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How Bear Grylls Deals with Hypothermia and Frostbite

Bear Grylls has survived some of the planet’s most extreme temperatures and he doesn’t shy away from icy situations—just recently, he was immersing himself in the waters of a frozen lake in Wyoming while on location for Running Wild

In order to survive in these temperatures, Bear knows how to recognize and deal with hypothermia and frostbite, two serious conditions that need immediate attention. 

“I have witnessed these first-hand on many occasions and they need to be dealt with rapidly or you can easily lose people,” he says in How To Stay Alive.

Image by Cassara Guru

Warning signs of hypothermia and how to treat it

One of the first signs of hypothermia is if a person is uncontrollable shivering. The reason someone shivers is that the body is trying to warm itself up with movement. If the shivering stops suddenly, that can be more serious. 

“If you or your companion suddenly stops shaking, it’s the body going into survival mode, shutting down blood flow to the extremities and concentrating on blood flow to the heart, lungs and brain,” says Bear.

Other physical signs of hypothermia include pale lips, the body feeling cold to the touch and a lack of body coordination or slow movement. Neurologically, the person could be confused, making basic mistakes or has gone quiet. 

If you think you or someone has hypothermia, first take off any wet clothes and put on dry ones. Get the person into a sleeping bag if possible—and get into the sleeping bag with them. 

“Shared body heat is good, and flesh-on-flesh contact is better,” says Bear. “Don’t be shy about this: It can save a life.”

If available, give the person a hot, sweet drink to sip on. You can also put a hot water bottle or heat packs against the armpits, upper abdomen, neck or groin, as these areas are especially sensitive to temperature changes. 

Encourage the person to urinate, as the body uses a lot of heat energy keeping urine warm inside the bladder. In Escape from Hell, Bear showed how he urinated into a Ziplock bag to use as an improvised hot water bottle to warm his fingers for a few minutes.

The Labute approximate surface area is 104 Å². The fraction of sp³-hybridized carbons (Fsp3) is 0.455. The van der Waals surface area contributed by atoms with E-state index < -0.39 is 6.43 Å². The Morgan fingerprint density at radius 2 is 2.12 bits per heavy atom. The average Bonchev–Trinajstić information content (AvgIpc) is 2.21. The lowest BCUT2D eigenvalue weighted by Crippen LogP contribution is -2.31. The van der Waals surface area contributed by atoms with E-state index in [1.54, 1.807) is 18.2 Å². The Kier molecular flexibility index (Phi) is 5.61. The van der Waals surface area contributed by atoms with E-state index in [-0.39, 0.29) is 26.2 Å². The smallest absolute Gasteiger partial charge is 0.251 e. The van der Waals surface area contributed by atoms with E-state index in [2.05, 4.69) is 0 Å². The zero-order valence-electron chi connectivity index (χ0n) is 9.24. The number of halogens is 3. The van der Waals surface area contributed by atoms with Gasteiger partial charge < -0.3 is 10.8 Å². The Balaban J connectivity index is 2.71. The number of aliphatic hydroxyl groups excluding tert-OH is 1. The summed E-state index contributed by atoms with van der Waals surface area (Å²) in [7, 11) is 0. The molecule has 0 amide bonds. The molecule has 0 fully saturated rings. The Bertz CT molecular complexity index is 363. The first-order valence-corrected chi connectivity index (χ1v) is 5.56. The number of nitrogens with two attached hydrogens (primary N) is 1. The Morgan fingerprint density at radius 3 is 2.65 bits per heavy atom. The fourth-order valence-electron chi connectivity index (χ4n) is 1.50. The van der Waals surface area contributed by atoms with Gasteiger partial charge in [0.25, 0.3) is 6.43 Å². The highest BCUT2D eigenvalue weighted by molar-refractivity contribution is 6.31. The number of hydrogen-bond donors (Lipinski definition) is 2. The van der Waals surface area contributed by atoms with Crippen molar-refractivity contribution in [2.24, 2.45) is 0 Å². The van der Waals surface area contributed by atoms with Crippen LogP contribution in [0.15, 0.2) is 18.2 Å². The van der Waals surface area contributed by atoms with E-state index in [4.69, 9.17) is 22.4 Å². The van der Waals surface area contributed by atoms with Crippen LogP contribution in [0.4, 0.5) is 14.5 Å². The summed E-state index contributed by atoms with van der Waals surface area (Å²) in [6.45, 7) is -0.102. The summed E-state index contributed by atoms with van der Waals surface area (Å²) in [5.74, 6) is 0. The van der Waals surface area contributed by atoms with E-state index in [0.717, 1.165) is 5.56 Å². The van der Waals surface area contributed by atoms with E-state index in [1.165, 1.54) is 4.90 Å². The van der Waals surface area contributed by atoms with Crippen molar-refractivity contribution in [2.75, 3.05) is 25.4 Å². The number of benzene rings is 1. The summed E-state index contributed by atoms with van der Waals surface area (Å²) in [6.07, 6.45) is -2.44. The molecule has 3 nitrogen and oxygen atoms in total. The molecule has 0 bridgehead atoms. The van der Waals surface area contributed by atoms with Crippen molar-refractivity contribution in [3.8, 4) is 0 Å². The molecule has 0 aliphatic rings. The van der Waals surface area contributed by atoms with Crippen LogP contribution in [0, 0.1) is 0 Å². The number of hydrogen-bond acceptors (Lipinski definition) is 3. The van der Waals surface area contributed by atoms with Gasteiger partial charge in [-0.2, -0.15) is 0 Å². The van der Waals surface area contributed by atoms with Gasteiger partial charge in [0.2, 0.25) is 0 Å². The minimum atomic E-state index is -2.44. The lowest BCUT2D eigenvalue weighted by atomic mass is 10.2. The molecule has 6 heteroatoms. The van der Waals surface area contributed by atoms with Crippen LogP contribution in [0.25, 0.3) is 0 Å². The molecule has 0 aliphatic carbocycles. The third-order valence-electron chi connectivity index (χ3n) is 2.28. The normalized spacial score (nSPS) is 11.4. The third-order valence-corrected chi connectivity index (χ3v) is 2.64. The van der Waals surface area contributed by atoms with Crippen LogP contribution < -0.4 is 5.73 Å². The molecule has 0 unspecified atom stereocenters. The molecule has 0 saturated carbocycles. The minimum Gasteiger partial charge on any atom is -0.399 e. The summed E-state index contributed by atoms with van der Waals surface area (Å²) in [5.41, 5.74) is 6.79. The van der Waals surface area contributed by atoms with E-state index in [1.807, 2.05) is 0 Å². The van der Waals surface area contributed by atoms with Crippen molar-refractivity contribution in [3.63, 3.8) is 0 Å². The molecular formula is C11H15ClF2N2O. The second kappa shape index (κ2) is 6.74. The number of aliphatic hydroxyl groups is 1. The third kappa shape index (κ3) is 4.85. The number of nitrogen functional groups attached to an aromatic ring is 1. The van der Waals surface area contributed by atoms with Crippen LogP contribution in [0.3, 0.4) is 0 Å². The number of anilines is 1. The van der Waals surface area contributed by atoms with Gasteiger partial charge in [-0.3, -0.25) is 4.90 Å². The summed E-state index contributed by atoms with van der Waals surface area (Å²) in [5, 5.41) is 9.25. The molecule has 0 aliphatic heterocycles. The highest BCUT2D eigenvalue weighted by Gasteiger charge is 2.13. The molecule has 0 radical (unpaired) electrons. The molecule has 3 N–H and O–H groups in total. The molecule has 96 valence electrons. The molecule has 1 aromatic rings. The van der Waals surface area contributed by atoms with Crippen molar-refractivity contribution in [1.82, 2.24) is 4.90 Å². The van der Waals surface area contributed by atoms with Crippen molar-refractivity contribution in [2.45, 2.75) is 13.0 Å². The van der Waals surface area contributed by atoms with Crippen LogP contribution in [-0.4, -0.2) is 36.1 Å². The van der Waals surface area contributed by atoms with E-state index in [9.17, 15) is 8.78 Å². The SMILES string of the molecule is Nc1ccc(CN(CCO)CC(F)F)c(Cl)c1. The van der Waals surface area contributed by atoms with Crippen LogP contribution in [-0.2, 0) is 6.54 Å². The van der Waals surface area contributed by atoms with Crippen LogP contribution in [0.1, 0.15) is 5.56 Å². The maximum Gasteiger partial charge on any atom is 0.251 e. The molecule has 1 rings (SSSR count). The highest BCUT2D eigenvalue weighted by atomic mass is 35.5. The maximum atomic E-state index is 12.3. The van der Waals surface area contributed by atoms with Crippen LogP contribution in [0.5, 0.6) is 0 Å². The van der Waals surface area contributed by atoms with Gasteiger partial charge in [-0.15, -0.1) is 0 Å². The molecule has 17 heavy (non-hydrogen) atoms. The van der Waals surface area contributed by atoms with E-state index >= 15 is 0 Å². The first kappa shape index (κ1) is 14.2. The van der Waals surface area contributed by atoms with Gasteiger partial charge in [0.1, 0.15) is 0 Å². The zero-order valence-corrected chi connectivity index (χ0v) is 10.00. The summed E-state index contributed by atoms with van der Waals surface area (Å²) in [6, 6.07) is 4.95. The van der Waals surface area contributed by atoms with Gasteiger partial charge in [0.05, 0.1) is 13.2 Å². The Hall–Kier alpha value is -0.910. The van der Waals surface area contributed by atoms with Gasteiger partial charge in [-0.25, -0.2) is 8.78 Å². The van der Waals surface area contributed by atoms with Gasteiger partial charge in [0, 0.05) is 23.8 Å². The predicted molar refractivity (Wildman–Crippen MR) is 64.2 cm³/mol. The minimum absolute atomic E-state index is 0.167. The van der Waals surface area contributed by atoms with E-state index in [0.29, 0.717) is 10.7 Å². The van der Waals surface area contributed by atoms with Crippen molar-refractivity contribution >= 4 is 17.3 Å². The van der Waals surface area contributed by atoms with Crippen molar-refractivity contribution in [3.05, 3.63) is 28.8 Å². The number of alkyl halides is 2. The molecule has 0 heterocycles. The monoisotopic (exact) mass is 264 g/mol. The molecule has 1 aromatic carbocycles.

Image by AscentXmedia

But don’t immerse the person in very hot water, as this can force warm blood towards the skin and away from the body’s core where it’s most needed. Don’t warm the arms and legs with direct heat and don’t rub or massage the body. If someone is severely hypothermic, these huge temperate contrasts may cause their breathing to stop, so you may need to administer CPR.

Warning signs of frostbite and how to treat it

Image by Marco Botigelli

Frostbite is when your flesh freezes and the skin goes black as the flesh starts to die. The first sign of frostbite is frostnip, and this usually happens on fingers and toes, when they start to turn white and numb.  

If this happens, immediately get the affected area out of the wind, rain or snow, then gently re-warm it. “The best way to do this is under your—or someone else’s—armpits or in the groin,” says Bear. “You can squeeze and manipulate the flesh to get the circulation going.”

If the flesh feels very solid to the touch, that means frostbite may have set in. Slowly re-warm the flesh in lukewarm (not hot) water, or if you don’t have access to warm water, try using your warm breath on the frostbitten area. You’ll know that the frostbite has been dealt with when the flesh is red and swollen.

Do not rub it or warm the area over direct heat—the affected area will have no sensation so you could burn yourself.

Bear also warns to never re-warm frostbite if there is a chance that the affected area will refreeze, as this can damage the flesh beyond repair. “Better to keep it frostbitten until you can get to safety,” he says.

“I’ve seen people with frostbite try to put their hands back out into around 50°F conditions because of the pain of having them at room temperature.” says Bear.

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